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1. They got a late start

Northwestern Mutual’s study found that the typical boomer, and older generations, started saving at age 37. Because of this, a good number of boomers today may have a smaller nest egg than they actually need to live comfortably and are dipping into their savings at a faster pace because they have immediate bills they can’t put off.

Some boomers may have also taken a less aggressive approach to retirement savings because they expected Social Security to replace much of their retirement income. But according to the Social Security Administration, on average, retirement benefits will only replace about 40% of pre-retirement earnings.

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2. Some were forced to retire

Some people put off retirement savings with the expectation that they'll catch up later on in their careers, such as when they've finally paid off their mortgages, no longer have children living under their roof or are earning a higher income. One problem, though, is that some older workers may be ushered into retirement against their will. A survey from investment banking company Edward Jones found that 40% of retiree clients among financial advisers across the industry were forced to end their careers.

An early, unexpected retirement can put anybody at risk of a host of financial struggles. Namely, it can wipe out years of potential savings and derail retirement planning. Possible reasons for a forced early retirement include health problems, job cuts or having an outdated skill set, according to Citizens Bank.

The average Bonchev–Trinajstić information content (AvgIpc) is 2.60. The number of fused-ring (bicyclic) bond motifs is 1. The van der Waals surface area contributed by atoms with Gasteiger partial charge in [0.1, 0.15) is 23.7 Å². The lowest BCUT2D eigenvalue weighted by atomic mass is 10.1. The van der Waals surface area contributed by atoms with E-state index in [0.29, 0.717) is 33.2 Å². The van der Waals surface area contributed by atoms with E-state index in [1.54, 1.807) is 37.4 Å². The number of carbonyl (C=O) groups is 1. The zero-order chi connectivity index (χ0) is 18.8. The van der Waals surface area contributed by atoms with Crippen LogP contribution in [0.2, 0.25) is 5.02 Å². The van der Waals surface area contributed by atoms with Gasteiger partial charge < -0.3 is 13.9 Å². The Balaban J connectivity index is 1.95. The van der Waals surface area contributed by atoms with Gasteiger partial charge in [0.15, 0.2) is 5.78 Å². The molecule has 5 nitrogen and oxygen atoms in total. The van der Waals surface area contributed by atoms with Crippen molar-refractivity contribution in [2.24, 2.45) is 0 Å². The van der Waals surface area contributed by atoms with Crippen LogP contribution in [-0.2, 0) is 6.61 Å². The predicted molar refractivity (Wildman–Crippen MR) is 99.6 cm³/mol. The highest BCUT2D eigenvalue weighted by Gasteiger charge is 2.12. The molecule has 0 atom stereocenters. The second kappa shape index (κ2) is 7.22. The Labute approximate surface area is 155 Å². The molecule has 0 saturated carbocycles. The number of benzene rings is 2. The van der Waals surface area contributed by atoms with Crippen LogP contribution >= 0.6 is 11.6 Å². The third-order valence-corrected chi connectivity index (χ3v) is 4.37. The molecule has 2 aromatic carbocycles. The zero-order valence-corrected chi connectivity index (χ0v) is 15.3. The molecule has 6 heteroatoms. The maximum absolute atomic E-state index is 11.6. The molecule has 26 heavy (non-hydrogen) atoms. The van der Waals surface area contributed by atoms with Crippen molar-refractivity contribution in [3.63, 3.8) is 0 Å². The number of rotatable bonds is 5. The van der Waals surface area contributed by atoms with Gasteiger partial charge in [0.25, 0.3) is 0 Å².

3. High cost of health care

Fidelity reports that the typical 65-year-old in 2023 could expect to spend an average of $157,500 on health-care costs throughout their retirement, assuming they're enrolled in Medicare (Parts A, B and Part D). That figure accounts for Medicare premiums, copays and other out-of-pocket costs.

Since many boomers today are starting out with limited savings to begin with, it’s easy to see why health-care expenses may be forcing them to blow through their cash reserves at a rapid pace.

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Preserve your savings

It’s not so shocking that baby boomers are spending their nest eggs quickly. But if you’re worried about your savings dwindling down, you can work with a financial adviser to establish a safe withdrawal rate given your balance and expenses.

You may also want to consider boosting your retirement income with part-time work to take the pressure off of your savings. And finally, maintaining a stock portfolio can add to your savings even as you’re tapping into them.

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Maurie Backman Freelance Writer

Maurie Backman is a freelance contributor to Moneywise, who has more than a decade of experience writing about financial topics, including retirement, investing, Social Security, and real estate.

Disclaimer

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